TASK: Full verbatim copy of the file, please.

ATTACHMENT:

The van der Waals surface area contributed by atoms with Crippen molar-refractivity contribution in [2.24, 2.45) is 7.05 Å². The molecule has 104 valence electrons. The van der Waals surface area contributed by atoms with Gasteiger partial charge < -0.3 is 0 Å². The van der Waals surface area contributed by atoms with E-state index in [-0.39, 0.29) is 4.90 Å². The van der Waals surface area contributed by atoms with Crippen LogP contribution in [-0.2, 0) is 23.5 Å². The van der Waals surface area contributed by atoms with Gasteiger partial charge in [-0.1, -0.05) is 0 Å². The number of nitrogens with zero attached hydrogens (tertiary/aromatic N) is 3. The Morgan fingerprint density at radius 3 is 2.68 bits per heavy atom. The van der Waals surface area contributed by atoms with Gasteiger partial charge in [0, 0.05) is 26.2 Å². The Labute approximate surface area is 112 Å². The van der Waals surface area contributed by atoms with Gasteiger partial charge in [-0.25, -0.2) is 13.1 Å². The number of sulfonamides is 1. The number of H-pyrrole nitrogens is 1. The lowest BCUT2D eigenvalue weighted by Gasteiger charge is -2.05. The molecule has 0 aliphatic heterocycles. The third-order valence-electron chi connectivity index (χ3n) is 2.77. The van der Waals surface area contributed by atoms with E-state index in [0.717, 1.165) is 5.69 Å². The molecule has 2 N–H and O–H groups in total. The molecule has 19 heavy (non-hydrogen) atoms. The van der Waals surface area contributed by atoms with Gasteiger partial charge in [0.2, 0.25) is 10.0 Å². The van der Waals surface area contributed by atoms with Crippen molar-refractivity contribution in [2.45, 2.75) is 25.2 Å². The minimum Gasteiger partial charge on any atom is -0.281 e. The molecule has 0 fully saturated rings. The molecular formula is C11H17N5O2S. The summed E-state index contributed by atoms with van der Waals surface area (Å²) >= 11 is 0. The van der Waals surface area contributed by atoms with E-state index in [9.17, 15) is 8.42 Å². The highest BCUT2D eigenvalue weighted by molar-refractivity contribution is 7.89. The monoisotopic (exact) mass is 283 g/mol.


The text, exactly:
The van der Waals surface area contributed by atoms with Crippen molar-refractivity contribution in [2.24, 2.45) is 7.05 Å². The molecule has 104 valence electrons. The van der Waals surface area contributed by atoms with Gasteiger partial charge < -0.3 is 0 Å². The van der Waals surface area contributed by atoms with E-state index in [-0.39, 0.29) is 4.90 Å². The van der Waals surface area contributed by atoms with Crippen LogP contribution in [-0.2, 0) is 23.5 Å². The van der Waals surface area contributed by atoms with Gasteiger partial charge in [-0.1, -0.05) is 0 Å². The number of nitrogens with zero attached hydrogens (tertiary/aromatic N) is 3. The Morgan fingerprint density at radius 3 is 2.68 bits per heavy atom. The van der Waals surface area contributed by atoms with Gasteiger partial charge in [0, 0.05) is 26.2 Å². The Labute approximate surface area is 112 Å². The van der Waals surface area contributed by atoms with Gasteiger partial charge in [-0.25, -0.2) is 13.1 Å². The number of sulfonamides is 1. The number of H-pyrrole nitrogens is 1. The lowest BCUT2D eigenvalue weighted by Gasteiger charge is -2.05. The molecule has 0 aliphatic heterocycles. The third-order valence-electron chi connectivity index (χ3n) is 2.77. The van der Waals surface area contributed by atoms with E-state index in [0.717, 1.165) is 5.69 Å². The molecule has 2 N–H and O–H groups in total. The molecule has 19 heavy (non-hydrogen) atoms. The van der Waals surface area contributed by atoms with Gasteiger partial charge in [0.2, 0.25) is 10.0 Å². The van der Waals surface area contributed by atoms with Crippen molar-refractivity contribution in [2.45, 2.75) is 25.2 Å². The minimum Gasteiger partial charge on any atom is -0.281 e. The molecule has 0 fully saturated rings. The molecular formula is C11H17N5O2S. The summed E-state index contributed by atoms with van der Waals surface area (Å²) >= 11 is 0. The van der Waals surface area contributed by atoms with E-state index in [9.17, 15) is 8.42 Å². The highest BCUT2D eigenvalue weighted by molar-refractivity contribution is 7.89. The monoisotopic (exact) mass is 283 g/mol.